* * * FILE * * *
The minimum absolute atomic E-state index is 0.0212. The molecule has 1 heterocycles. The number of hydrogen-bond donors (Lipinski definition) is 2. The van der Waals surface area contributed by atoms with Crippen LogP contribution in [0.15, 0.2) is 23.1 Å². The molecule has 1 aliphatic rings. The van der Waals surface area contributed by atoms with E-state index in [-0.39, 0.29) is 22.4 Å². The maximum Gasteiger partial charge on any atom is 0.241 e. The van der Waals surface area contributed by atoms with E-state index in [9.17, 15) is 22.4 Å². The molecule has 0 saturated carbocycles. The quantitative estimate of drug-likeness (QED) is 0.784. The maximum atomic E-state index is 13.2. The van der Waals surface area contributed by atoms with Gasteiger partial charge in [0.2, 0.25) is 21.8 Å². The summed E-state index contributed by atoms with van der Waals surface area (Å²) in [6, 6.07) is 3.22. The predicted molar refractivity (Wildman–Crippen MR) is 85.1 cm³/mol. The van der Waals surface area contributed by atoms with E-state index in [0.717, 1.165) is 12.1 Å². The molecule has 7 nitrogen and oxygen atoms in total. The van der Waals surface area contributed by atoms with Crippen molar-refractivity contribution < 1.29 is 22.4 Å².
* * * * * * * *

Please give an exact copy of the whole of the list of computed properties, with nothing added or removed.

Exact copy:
The minimum absolute atomic E-state index is 0.0212. The molecule has 1 heterocycles. The number of hydrogen-bond donors (Lipinski definition) is 2. The van der Waals surface area contributed by atoms with Crippen LogP contribution in [0.15, 0.2) is 23.1 Å². The molecule has 1 aliphatic rings. The van der Waals surface area contributed by atoms with E-state index in [-0.39, 0.29) is 22.4 Å². The maximum Gasteiger partial charge on any atom is 0.241 e. The van der Waals surface area contributed by atoms with E-state index in [9.17, 15) is 22.4 Å². The molecule has 0 saturated carbocycles. The quantitative estimate of drug-likeness (QED) is 0.784. The maximum atomic E-state index is 13.2. The van der Waals surface area contributed by atoms with Gasteiger partial charge in [0.2, 0.25) is 21.8 Å². The summed E-state index contributed by atoms with van der Waals surface area (Å²) in [6, 6.07) is 3.22. The predicted molar refractivity (Wildman–Crippen MR) is 85.1 cm³/mol. The van der Waals surface area contributed by atoms with E-state index in [0.717, 1.165) is 12.1 Å². The molecule has 7 nitrogen and oxygen atoms in total. The van der Waals surface area contributed by atoms with Crippen molar-refractivity contribution < 1.29 is 22.4 Å².